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Creator Nationality: Asian; Far East Asian; Chinese
Creator Name-CRT: Chinese
Title: Covered Jar
View: Full View
Creation Start Date: 267
Creation End Date: 333
Creation Date: Western Jin period, c. late 3rd-early 4th century
Creation Place: China, Zhejiang Province
Object Type: Decorative Arts and Utilitarian Objects
Classification Term: Ceramics
Materials and Techniques: Stoneware with impressed and applied design under glaze (Yue ware)
Dimensions: H. 10 7/8 in. (27.6 cm) with cover; D. 10 in. (25.4 cm)
AMICA Contributor: Asia Society
Owner Location: New York, New York, USA
ID Number: 1979.126a-b
Credit Line: Asia Society: The Mr. and Mrs. John D. Rockefeller 3rd Collection
Context: This covered jar dating to the late 3rd or early 4th century illustrates two important technical advances in Chinese ceramics: the use of stoneware and the development of glaze. A more refined clay that can be fired at a higher temperature than earthenware, stoneware is the stronger of the two bodies. First produced in some quantity in southern China during the Shang dynasty (c. 1700-c. 1050 BCE), high-fired wares were commonly used in China from the 2nd through 13th centuries. A glaze is a mixture of water and substances containing silica, which vitrifies or turns glassy during firing, and often other ingredients for color or texture. Glazes were known in China as early as the Shang dynasty; the first Chinese glazes were generally green, gray, or yellowish because this range of colors was easily produced during firing by the addition of an iron oxide.
The gray-olive glaze that coats this covered jar makes it an early example of the type of green-glazed ware for which China remains justly famous--although the better known green-glazed wares date later in Chinese history. This charming jar is an example of Yue ware, a type of ceramic produced for several centuries in a region known as Yue in southeast China in Zhejiang and Jiangsu Provinces, and dates to the Western Jin dynasty (265-316). A delightful bird with outstretched wings serves as the knob for the cover. Impressed into the shoulders of the jar is a band of crosshatching with borders. The evenness of the decoration indicates that it was made using a tool with a raised pattern, as incised decoration that is carved freehand into the clay presents a more irregular pattern. Four lugs and the faces of four taotie (mythic creatures) with false handles dangling from their mouths were applied over the impressed pattern after the body had been formed.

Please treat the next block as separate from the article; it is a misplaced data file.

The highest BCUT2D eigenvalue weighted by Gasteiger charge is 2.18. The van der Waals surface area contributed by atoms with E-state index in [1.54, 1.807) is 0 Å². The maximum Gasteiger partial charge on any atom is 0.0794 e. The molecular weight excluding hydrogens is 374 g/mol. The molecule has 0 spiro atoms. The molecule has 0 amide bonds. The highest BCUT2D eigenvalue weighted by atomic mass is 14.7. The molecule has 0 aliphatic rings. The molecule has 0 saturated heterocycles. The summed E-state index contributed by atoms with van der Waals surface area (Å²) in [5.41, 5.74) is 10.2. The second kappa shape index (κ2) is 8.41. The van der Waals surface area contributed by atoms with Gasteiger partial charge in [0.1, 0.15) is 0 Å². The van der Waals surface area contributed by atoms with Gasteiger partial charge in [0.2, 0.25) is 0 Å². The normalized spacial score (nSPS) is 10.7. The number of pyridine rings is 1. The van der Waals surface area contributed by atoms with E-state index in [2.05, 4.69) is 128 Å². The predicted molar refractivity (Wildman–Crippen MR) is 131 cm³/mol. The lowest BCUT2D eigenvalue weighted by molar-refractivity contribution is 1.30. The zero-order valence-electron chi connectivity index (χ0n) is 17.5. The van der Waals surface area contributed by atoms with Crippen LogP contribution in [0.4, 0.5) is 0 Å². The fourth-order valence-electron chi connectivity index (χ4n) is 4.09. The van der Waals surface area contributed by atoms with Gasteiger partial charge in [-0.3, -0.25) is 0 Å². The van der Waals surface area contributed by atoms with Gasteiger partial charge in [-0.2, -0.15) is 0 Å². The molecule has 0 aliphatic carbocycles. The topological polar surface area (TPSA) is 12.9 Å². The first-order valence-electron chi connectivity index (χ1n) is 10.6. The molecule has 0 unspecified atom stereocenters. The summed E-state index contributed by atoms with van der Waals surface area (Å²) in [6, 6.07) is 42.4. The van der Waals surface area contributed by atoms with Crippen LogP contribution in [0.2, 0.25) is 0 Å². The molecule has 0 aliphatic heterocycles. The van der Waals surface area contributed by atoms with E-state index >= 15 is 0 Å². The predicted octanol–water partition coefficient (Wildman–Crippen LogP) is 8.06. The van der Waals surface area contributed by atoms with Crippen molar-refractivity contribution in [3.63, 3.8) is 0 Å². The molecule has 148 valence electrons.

Related Document Description: Asia Society. Handbook of the Mr. and Mrs. John D. Rockefeller 3rd Collection. New York: Asia Society, , p. 60.
Related Document Description: The Ceramic Art of China. London: Oriental Ceramic Society, 1971, pp. 24, 61, pl. 19.
Related Document Description: Mostra d'arte cinese: Settimo centenario di Marco Polo. Venice: Palazzo Ducale, 1954, p. 115.
Related Document Description: The Mount Trust Collection of Chinese Art. London: Victoria and Albert Museum, 1970, cat. no. 19.
Related Document Description: 'Pre-T'ang Wares.' Transactions of the Oriental Ceramic Society 27, cat. no. 81.
AMICA ID: ASIA.1979.126a-b
AMICA Library Year: 1998
Media Metadata Rights:
Copyright, Asia Society
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